Piece image

Summer in Sanctuary - An American Graduate Special

From: Al Letson
Series: State of the Re:Union Spring 2013 Season
Length: 53:53

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Every day in America, more than 7,000 students drop out of school. In a State of the Re:Union first, this episode combines radio drama and documentary to explore America's dropout epidemic through the intimate story of one man's attempt to make a difference in the lives of a group of high-risk kids. Based on the celebrated off-broadway show by SOTRU host Al Letson, this episode chronicles Letson's journey teaching at a summer camp at the Sanctuary on 8th Street, a community center in an economically challenged neighborhood of Jacksonville, Florida.  Told through monologue, poetry, song and sound-rich reporting, this episode challenges perceptions about race, class and education, taking listeners beyond the statistics to reveal the unseen challenges and complexities facing students in communities across the country. Read the full description.

Sotrupromo_medium_small State of the Re:Union
Summer in Sanctuary - An American Graduate Special

Every day in America, more than 7,000 students drop out of school. In a State of the Re:Union first, this episode combines radio drama and documentary to explore America's dropout epidemic through the intimate story of one man's attempt to make a difference in the lives of a group of high-risk kids. Based on the celebrated off-broadway show by SOTRU host Al Letson, this episode chronicles Letson's journey teaching at a summer camp at the Sanctuary on 8th Street, a community center in an economically challenged neighborhood of Jacksonville, Florida.  Told through monologue, poetry, song and sound-rich reporting, this episode challenges perceptions about race, class and education, taking listeners beyond the statistics to reveal the unseen challenges and complexities facing students in communities across the country.

Billboard (:59)
Incude: "From P-R-X and N-P-R"
Outcue: "...first this news"

News Hole: 1:00-6:00

SEGMENT A (12:29)
Incue: "You're listening to."
Outcue: "on State of the Re:Union"

A. The Sanctuary & the Statistics
We begin the episode in the playground at the Sanctuary on 8th Street, a community center in a low-income part of Jacksonville, Florida that provides a summer camp and after-school support to kids from the area. Host Al Letson introduces us to the place—and to the tough statistics that face the kids in this community, and all over the country: it’s estimated that 7-thousand students drop out every school day. And, if they do, they’re 3.5 times more likely to end up incarcerated. Those are the numbers through which Al frames his decision to try to help a group of kids at the Sanctuary avoid becoming more statistics.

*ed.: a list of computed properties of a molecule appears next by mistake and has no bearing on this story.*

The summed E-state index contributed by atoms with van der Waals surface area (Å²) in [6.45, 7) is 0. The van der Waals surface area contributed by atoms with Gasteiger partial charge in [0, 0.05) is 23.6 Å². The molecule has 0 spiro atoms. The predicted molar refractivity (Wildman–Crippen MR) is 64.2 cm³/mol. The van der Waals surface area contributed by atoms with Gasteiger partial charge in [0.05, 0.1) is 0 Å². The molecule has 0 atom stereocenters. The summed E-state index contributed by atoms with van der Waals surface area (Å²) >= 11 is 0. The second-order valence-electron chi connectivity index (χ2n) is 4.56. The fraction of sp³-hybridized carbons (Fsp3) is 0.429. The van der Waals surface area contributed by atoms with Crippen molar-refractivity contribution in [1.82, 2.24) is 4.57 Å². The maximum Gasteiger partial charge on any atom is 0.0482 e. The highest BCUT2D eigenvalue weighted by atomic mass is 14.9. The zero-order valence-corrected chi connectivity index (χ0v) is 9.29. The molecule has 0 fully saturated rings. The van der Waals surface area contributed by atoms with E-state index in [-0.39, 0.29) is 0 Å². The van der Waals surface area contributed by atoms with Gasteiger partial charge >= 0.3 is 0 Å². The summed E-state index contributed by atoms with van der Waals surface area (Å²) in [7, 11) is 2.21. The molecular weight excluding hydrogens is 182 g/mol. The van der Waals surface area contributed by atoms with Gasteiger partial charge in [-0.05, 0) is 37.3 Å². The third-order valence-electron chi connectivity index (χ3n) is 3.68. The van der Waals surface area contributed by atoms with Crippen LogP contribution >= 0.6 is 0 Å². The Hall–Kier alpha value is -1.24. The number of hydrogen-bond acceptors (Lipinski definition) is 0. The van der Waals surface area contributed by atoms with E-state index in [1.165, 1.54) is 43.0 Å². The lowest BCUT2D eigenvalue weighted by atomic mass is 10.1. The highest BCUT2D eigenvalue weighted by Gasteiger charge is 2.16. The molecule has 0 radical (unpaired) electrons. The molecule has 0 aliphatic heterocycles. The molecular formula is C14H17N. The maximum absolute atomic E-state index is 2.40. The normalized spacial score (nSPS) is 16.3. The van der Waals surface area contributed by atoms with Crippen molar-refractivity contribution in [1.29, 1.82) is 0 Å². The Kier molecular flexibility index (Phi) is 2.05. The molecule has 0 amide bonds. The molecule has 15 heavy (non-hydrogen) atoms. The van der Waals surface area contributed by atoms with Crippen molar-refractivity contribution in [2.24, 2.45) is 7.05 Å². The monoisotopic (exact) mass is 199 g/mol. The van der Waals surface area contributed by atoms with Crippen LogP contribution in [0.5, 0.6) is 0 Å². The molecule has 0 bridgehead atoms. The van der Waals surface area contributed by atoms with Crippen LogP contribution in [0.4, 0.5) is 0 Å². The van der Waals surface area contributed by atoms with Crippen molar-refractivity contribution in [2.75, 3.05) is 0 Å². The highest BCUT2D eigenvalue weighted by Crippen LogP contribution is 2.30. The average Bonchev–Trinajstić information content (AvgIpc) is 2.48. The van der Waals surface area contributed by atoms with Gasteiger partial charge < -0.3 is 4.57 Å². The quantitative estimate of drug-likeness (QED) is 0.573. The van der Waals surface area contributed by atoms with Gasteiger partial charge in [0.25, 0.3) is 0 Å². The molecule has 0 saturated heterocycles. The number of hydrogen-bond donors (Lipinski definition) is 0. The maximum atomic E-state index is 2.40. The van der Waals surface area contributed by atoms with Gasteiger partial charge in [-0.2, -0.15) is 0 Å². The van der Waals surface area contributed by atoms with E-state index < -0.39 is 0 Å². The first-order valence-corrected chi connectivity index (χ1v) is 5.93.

B. Battle One: Angela
As a new teacher at the Sanctuary on 8th Street’s summer camp, Al is thrust into battles he hadn’t anticipated, each with its own lesson. Battle one is with Angela, an 8-year-old who inexplicably throws a tantrum at camp, and tests Al’s understanding of what motivated him to come to work at the Sanctuary.

C. Meet the Boys
Act One of Summer in Sanctuary wraps up with Al introducing listeners to the teenage boys who are at this story’s center… and their resistance to all of the writing lessons that Al is attempting to teach.

SEGMENT B (18:59)
Incue: "You're listening to"
Outcue: "P-R-X.ORG"

A. Battle Two: Basketball
In an effort to acclimate Al to the ups and downs of the Sanctuary, its director, Vicky Watkins, suggests he perform a poem for all of the kids. He resists, but ultimately ends up doing a moving rendition of “The Ball, The Rim & Him,” his poem about a young basketball player dreaming of stardom. The kids at the Sanctuary, however, are less than appreciative, barely applauding when he’s finished. And, of course, the subject matter of the poem gives Al his next battle with his students-- this time, on the court. Deron challenges him to a basketball game, and Al accepts, ultimately getting his first win of respect from the boys, even if he and Deron tie the game.

B. Al’s Video
Back in the classroom, Al is still trying to get the boys interested in writing, this time through showing them videos of performance poetry. The ensuing conversation reveals to Al that the writing he’d always experienced as a liberation, these boys view as a form of punishment. Still mulling that, Al gives a ride home to one of the boys, Biko, which sets him thinking about the gentrification of this rough neighborhood, and what impact it might have on his students.

C. Battle Three: Danita
Back at the Sanctuary, Al is in for his most challenging confrontation with a student yet. The boys are a handful, but they’re nothing compared with one sassy teenge girl, Danita. Al’s failure to keep her quiet and engaged during a story circle has him feeling exhausted with the unending battles of teaching at the Sanctuary.

D. Biko & the Gun
 Al learns that one of the boys, Biko, has been shot at in an altercation in his neighborhood. This inspires a poem from Al that considers Biko’s story as an immigrant from Africa and the harshness of the streets he arrived in in Florida.

SEGMENT C (18:59)
Incue: "I'm Al Letson and ..."
Outcue: "This is N-P-R"

A. Biko & the Gun continued